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Friday, February 16, 2018

Is housing policy in the UK failing young people?

This morning's Guardian contains news of an Institute for Fiscal Studies report that underlines the extent by which young people have been let down by housing policies across the UK.

They conclude that the chances of a young adult on a middle income owning a home in the UK have more than halved in the past two decades, with Wales suffering one of the biggest declines in home ownership amongst the 25-34 age group, from 56% to 34%..

The Institute for Fiscal Studies research shows how an explosion in house prices above income growth has increasingly robbed the younger generation of the ability to buy their own home. They say that for 25- to 34-year-olds earning between £22,200 and £30,600 per year, home ownership fell to just 27% in 2016 from 65% two decades ago. And middle income young adults born in the late 1980s are now no more likely than those lower down the pay scale to own their own home.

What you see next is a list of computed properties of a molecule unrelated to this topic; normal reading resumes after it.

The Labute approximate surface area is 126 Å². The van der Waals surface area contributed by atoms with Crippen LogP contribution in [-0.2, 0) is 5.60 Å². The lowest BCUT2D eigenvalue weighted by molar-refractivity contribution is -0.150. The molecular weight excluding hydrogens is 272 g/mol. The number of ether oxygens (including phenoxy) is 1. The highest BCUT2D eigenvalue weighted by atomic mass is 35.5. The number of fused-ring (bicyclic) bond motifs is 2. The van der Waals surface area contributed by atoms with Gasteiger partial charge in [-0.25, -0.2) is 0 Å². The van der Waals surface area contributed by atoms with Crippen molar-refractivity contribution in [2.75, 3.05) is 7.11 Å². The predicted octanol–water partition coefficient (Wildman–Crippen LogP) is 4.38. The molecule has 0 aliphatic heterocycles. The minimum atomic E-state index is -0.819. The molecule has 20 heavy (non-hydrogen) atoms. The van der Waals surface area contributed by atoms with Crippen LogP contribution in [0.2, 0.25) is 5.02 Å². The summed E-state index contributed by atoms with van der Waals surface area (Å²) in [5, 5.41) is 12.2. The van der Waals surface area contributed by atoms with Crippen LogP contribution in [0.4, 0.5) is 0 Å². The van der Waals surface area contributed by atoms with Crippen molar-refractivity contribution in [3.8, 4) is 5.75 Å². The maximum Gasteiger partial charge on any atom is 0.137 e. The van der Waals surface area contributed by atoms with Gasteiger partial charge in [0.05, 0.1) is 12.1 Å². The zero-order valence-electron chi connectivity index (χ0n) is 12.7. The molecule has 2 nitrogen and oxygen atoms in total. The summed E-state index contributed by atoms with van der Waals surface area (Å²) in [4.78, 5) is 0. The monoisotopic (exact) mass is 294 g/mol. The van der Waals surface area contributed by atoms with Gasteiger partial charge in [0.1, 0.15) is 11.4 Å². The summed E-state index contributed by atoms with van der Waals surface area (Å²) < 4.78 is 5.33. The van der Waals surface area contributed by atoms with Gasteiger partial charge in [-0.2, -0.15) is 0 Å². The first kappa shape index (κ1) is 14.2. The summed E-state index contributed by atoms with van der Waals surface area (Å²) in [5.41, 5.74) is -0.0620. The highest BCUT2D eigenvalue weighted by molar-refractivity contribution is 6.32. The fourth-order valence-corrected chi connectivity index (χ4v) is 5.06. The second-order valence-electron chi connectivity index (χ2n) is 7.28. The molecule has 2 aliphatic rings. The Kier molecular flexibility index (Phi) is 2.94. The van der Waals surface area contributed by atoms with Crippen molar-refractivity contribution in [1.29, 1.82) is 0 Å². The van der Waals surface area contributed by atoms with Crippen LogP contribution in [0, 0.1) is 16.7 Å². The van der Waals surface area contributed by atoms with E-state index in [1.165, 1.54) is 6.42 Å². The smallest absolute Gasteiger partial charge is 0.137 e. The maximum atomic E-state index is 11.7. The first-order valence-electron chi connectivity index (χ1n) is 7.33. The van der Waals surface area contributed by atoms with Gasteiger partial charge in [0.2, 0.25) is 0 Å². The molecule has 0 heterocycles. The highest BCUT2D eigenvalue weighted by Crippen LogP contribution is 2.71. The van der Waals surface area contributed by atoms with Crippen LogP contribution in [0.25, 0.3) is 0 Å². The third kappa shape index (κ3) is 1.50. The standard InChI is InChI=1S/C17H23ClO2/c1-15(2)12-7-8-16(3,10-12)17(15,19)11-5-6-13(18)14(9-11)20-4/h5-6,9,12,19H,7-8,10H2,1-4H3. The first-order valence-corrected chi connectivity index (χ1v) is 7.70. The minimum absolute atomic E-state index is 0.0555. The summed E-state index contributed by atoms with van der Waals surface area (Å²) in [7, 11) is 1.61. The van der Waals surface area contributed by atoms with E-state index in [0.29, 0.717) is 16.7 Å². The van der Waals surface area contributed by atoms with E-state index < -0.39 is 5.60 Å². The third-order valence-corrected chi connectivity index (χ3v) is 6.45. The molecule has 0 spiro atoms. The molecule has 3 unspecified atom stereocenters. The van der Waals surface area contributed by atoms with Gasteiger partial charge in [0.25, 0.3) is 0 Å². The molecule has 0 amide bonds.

Key findings include:
This is a phenomenon that has been recognised for some time amongst housing policy makers. It is why every Welsh Liberal Democrats manifesto for each of the last three Welsh Assembly elections has talked about introducing measures to help young people get on the housing ladder.

Indeed the agreement reached between Welsh Liberal Democrats Education Secretary, Kirsty Williams and the First Minister included a specific proposal to try and address the issue highlighted by the IFS.

We advocated a rent to own scheme whereby those young people who could afford to repay a mortgage but cannot raise the deposit to buy their own home will be able to rent a home at market rent, a percentage of which will be put aside towards a deposit to enable them to buy in five years time.

I have been working with the Welsh Government on this scheme and expect it to be launched soon. However, important as it is, we know that it will just be an ameliorative measure. The real issue is the way house prices have been allowed to soar above the level of wages, as well as the difficulties faced by many young people in getting a mortgage following the 2008 banking crisis.

Thanks to the Liberal Democrats, the Welsh Government can make a small contribution to tackling this problem but all the levers to make a big difference lie with the UK Government and how they manage the economy. In particular, the failure to address housing supply is pushing up prices, whilst the apparent inability to reflate the economy means that wage levels continue to stagnate.

It is time for the UK Government to step up to the plate and deal with this problem.
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